Located on the edge of the Pacific Spirit Regional Park, steps away from several beaches and featuring views of the North Shore Mountains, The University of British Columbia's (UBC) lush Vancouver Campus is home to thousands of students all year long. But the increasing demand for student housing is reaching an all-time high, with a record-breaking waitlist of approximately 6,300 students in May 2015. To address the urgent need for more on-campus residential units, UBC has recently approved the construction of an 18-storey, 53-metre student residence, which happens to be mostly made out of wood.
In an earlier story, we talked about a similar 13-storey timber structure to be built in Quebec City, despite current regulations in the Belle Province which prohibit wood buildings from rising higher than six storeys. While the Province of British Columbia has the same restrictions, it seems like tall wood buildings are increasingly being accepted by governments in Canada and around the world. UBC's $51.5 million CAD Brock Commons Phase 1 project is yet another sign of the changing mentality and confidence now placed in this emerging construction technique.
Following a request for a Site Specific Regulation from the British Columbia Building Safety & Standards Branch, UBC is now able to build its mass timber superstructure, whose columns will be made out of glued laminated timber (glulam), consisting of several layers of timber bonded together with a durable adhesive. Cross laminated timber (CLT), which is composed of three to seven layers of wood glued together with the grain at alternating right angles, will be used for the floor plates, ceilings and walls. The use of wood will reduce the weight of the building dramatically, since glulam is one sixth the weight of concrete. It will also have a better energy performance and absorb most of the CO2 emissions it produces rather than releasing them inyo the atmosphere, which is currently not the case for steel and concrete buildings. In fact, the residence aims for at least a LEED Gold certification.
In total, 17 floors will be made out of wood while the underground levels, the ground floor and the two cores will be concrete. Inside, only a few spaces will feature exposed wood, as most of it will be covered with drywall for insulation and fire safety purposes. Vancouver-based Acton Ostry Architects have been working on this project in collaboration with Austrian Architekten Hermann Kaufmann ZT GmbH, who specialize in tall wood structures. The research centre FPInnovations conducted tests on the building's structural wood components, ensuring that its fire and seismic resistance met the National Building Code of Canada's requirements. The tower will serve as an academic site for students and researchers who will study and monitor its operations during and after construction.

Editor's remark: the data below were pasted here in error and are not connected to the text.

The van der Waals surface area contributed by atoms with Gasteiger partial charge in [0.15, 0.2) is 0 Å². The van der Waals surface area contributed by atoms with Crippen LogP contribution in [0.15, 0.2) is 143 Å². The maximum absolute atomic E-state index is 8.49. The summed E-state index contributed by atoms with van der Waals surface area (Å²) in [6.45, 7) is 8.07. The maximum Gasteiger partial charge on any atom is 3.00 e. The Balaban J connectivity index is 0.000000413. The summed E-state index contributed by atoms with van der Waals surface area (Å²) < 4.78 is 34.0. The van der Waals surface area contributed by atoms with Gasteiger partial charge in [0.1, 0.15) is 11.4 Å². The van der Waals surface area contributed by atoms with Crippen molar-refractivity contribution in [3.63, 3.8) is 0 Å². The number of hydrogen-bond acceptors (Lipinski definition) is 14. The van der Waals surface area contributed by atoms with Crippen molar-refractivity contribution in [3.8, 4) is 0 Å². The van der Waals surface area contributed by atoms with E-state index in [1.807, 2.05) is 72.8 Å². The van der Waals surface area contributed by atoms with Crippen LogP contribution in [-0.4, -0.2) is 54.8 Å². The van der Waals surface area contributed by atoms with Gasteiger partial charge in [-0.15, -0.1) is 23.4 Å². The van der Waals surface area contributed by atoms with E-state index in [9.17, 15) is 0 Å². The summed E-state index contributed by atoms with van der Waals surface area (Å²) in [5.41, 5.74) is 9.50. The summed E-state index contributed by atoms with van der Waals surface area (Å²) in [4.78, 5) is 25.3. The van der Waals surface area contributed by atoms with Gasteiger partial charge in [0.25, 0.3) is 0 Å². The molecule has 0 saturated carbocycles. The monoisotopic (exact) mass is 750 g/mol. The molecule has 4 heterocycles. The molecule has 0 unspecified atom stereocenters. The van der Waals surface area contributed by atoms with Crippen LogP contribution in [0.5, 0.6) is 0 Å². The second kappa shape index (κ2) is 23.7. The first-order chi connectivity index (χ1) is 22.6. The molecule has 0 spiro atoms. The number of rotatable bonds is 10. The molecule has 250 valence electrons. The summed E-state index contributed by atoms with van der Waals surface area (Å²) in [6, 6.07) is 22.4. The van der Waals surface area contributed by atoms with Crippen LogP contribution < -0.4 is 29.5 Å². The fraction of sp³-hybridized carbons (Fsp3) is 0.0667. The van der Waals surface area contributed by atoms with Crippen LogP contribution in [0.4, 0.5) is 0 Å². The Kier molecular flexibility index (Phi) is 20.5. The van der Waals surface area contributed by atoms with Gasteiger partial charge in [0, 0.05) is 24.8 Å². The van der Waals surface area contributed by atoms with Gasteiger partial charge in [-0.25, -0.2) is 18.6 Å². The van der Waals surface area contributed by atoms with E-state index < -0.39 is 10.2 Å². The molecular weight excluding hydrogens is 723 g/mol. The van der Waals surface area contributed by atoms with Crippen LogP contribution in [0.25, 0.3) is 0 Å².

The student residence will house 404 students in 272 studios and 33 four-bedroom units. On the ground floor, a lounge and study space will give commuting students a place to stay during the long gaps they can experience in between classes. It will be located on Walter Gage Road, immediately at the back of the North Parkade, as seen in the image below. The narrow strip of land results in a slender shape for the building, filling one of the rare spaces left in the heart of the campus.
Funding comes from a wide array of contributors, such as UBC's Student Housing and Hospitality Services, the Binational Softwood Lumber Council, Forestry Innovation Investment, Natural Resources Canada, British Columbia's Ministry of Forests, Lands and Natural Resource Operations as well as some other external sources. Construction of what will briefly be the world's tallest timber building is expected to start in the fall of 2015, for delivery in September 2017. Brock Commons Phase 1 will indeed hold this title for a very limited time, as similar but taller buildings such as a 34-storey wooden apartment block in Stockholm are in the pipeline in other regions of the world.
Additional information and renderings can be found in our dataBase page for the project, linked below. Want to get involved in the discussion? Check out the associated Forum thread, or leave a comment at the bottom of this page.